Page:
I’m participating in Sharon Salzberg’s 28-Day Real Happiness Meditation Challenge again this year, and my plan for this blog series is to write a poem or reflection on each day’s practice. You can find all the responses on the landing page.


I've always liked eating alone, 
the taste and texture to match
my mood, the quantity, too, 
wherever the sun finds itself in the day. 

And not only because I don’t eat neatly, 
cannot match food to mouth with math, 
though if you've sat across from me in a café, 
you know this, you've seen and slightly recoiled 
perhaps from the spill of juice or jelly, the smear 
of butter, the drool of melting ice, the sawdusting 
of puff pastry stuck like small flags of surrender 
to my waiting wool sweater. 

It's worse in a restaurant or at friends' dining tables, 
when utensils, hauling the most irregular 
and scattershot parcels, hoist and manoeuver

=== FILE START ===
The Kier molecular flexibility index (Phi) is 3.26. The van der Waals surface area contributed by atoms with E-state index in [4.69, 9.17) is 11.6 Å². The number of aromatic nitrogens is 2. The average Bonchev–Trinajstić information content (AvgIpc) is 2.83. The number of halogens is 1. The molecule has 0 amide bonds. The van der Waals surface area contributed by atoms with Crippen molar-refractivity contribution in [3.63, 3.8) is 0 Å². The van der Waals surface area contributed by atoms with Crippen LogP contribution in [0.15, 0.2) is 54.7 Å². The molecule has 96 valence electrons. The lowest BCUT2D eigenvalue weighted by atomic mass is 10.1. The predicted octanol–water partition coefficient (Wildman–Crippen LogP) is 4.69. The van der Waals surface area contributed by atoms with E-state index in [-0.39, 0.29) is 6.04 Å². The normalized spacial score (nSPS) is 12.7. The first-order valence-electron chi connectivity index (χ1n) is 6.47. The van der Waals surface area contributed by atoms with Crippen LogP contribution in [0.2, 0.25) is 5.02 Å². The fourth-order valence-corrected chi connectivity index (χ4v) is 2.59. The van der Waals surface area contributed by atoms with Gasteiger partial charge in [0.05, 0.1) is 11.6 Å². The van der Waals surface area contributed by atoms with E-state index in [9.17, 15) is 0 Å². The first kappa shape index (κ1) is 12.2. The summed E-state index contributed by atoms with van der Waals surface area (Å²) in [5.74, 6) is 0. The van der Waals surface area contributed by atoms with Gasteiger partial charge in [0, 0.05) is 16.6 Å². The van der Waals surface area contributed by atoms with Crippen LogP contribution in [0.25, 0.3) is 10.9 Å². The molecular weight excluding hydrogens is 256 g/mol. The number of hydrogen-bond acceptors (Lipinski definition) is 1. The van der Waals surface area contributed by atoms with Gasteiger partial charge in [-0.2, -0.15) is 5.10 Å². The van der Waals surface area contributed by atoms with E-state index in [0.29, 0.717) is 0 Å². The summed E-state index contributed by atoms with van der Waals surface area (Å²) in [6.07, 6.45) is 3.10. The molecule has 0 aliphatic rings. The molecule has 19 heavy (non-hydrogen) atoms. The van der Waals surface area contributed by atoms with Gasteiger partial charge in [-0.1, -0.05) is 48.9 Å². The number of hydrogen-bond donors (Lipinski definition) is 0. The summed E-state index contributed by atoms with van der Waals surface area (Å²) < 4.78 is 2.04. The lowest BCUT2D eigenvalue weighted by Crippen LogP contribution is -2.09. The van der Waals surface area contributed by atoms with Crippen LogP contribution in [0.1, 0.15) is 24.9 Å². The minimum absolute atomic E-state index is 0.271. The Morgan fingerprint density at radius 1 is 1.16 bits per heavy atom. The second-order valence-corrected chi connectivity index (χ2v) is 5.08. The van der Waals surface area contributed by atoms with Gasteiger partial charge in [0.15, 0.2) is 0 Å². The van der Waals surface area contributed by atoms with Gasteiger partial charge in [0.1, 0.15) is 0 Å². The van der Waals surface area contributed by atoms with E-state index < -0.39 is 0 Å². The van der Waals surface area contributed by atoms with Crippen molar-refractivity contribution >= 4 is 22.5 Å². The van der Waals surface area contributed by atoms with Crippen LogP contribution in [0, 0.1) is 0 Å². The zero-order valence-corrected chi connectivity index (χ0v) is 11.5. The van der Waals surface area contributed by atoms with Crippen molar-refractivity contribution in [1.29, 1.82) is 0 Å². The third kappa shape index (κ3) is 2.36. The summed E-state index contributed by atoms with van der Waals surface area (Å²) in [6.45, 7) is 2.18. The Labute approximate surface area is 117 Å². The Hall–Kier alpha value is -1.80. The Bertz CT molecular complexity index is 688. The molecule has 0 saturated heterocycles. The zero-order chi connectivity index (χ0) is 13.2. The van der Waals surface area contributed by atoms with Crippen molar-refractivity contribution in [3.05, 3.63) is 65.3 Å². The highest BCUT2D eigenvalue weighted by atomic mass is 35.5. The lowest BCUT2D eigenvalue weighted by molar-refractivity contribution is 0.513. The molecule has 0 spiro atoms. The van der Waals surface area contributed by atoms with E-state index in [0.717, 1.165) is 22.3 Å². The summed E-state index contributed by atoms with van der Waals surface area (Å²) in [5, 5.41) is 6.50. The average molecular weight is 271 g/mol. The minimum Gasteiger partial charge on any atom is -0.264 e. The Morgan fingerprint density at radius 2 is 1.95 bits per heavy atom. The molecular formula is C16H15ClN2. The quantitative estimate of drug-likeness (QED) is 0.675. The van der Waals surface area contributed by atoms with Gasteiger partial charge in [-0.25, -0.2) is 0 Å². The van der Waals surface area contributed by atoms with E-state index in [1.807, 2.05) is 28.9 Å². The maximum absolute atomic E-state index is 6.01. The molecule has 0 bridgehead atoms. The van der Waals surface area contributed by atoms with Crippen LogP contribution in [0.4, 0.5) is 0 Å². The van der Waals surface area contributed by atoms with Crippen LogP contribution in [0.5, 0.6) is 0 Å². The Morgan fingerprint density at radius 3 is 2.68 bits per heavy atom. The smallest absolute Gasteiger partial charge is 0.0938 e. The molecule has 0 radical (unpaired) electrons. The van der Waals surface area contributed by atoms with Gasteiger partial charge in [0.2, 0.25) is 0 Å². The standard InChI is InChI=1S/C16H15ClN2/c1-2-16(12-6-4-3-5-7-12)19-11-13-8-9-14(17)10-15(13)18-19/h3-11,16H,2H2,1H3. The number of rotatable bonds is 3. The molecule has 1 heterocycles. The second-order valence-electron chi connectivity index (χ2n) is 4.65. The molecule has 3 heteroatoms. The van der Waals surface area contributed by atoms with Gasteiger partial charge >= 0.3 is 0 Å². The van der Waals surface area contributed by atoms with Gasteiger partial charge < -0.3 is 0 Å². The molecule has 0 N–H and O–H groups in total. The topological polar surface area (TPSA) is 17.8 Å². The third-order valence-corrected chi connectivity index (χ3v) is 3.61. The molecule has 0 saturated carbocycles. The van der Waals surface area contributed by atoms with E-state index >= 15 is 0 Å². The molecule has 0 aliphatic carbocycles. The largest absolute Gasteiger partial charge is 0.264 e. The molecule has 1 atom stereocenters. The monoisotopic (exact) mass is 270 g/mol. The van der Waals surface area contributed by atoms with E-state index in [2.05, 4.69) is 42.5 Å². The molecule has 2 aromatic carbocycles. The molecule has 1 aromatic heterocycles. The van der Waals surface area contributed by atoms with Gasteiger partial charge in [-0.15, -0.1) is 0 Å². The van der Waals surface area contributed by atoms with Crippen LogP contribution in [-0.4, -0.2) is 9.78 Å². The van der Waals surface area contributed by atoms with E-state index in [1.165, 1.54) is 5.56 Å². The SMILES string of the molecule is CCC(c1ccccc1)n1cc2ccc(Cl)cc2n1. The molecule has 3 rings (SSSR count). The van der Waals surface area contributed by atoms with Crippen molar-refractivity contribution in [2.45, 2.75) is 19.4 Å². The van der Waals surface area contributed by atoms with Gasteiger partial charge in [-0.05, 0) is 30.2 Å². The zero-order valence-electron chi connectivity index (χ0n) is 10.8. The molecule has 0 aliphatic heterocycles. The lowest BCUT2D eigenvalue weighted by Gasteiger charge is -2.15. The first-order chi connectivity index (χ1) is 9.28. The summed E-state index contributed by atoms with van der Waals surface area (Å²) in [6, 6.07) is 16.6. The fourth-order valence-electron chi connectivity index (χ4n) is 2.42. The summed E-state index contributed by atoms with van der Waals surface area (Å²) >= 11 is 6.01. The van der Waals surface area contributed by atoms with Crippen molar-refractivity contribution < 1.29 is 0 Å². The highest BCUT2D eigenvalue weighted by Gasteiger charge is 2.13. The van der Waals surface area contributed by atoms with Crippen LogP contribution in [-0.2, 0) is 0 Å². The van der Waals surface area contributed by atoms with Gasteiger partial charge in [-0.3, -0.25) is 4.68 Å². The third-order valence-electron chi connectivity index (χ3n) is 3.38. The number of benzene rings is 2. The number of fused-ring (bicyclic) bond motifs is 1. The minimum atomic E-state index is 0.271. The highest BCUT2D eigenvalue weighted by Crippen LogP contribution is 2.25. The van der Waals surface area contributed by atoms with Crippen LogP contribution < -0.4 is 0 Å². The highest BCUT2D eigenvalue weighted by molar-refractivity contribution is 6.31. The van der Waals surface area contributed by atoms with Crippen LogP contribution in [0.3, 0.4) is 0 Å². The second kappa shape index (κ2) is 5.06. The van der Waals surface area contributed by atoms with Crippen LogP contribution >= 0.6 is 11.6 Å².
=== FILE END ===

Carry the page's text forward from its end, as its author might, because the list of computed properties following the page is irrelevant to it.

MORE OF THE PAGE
toward their mutable small berth. 
I'm in no danger of jabbing fork to eye, 
it's not that fraught, but food drifts 
and flicks with unerring regularity somewhere 
on its journey, and usually, disturbingly, 
mysteriously, lands liberally covered in an oily sauce, 
whether it began that way or not. Let’s hope you’re 
not wearing white.

So, yes, eating alone preserves certain public illusions, 
and clothing, for what that's worth, but my fondness 
is not a matter of couth. Eating alone is a shedding, 
a carefree dance of the seven veils, a naked swoon 
for the salient aroma of jasmine rice and fresh arugula, 
an unrestrained wiggle welcoming thick buttered toast 
and anything with capers. It's a loosening of fruitless 
layers until all that remains is needful, palpable, 
and strewn with crumbs, erratic and savoured.

© MMW 12 Feb 2023

Featured image: beignets at Hueys on the River in Savannah, Dec. 2013, one of the happiest messiest meals.

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